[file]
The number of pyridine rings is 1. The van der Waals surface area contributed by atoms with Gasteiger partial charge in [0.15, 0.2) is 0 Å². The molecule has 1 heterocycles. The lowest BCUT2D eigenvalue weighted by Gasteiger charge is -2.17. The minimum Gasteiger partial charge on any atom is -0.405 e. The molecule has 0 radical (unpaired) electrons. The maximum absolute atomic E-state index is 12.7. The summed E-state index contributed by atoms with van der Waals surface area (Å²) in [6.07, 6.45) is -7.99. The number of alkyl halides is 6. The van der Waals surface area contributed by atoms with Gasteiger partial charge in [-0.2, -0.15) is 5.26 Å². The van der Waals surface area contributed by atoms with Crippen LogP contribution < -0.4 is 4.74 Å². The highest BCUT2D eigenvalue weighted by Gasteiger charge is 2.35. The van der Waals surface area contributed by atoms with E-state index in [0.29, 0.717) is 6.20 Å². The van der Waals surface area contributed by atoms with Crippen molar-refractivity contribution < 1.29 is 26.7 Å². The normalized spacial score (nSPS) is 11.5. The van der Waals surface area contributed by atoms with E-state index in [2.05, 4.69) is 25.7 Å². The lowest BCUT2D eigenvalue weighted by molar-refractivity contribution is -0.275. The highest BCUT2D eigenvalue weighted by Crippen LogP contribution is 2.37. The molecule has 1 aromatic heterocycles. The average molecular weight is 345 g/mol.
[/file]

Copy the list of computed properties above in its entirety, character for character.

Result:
The number of pyridine rings is 1. The van der Waals surface area contributed by atoms with Gasteiger partial charge in [0.15, 0.2) is 0 Å². The molecule has 1 heterocycles. The lowest BCUT2D eigenvalue weighted by Gasteiger charge is -2.17. The minimum Gasteiger partial charge on any atom is -0.405 e. The molecule has 0 radical (unpaired) electrons. The maximum absolute atomic E-state index is 12.7. The summed E-state index contributed by atoms with van der Waals surface area (Å²) in [6.07, 6.45) is -7.99. The number of alkyl halides is 6. The van der Waals surface area contributed by atoms with Gasteiger partial charge in [-0.2, -0.15) is 5.26 Å². The van der Waals surface area contributed by atoms with Crippen LogP contribution < -0.4 is 4.74 Å². The highest BCUT2D eigenvalue weighted by Gasteiger charge is 2.35. The van der Waals surface area contributed by atoms with E-state index in [0.29, 0.717) is 6.20 Å². The van der Waals surface area contributed by atoms with Crippen molar-refractivity contribution < 1.29 is 26.7 Å². The normalized spacial score (nSPS) is 11.5. The van der Waals surface area contributed by atoms with E-state index in [2.05, 4.69) is 25.7 Å². The lowest BCUT2D eigenvalue weighted by molar-refractivity contribution is -0.275. The highest BCUT2D eigenvalue weighted by Crippen LogP contribution is 2.37. The molecule has 1 aromatic heterocycles. The average molecular weight is 345 g/mol.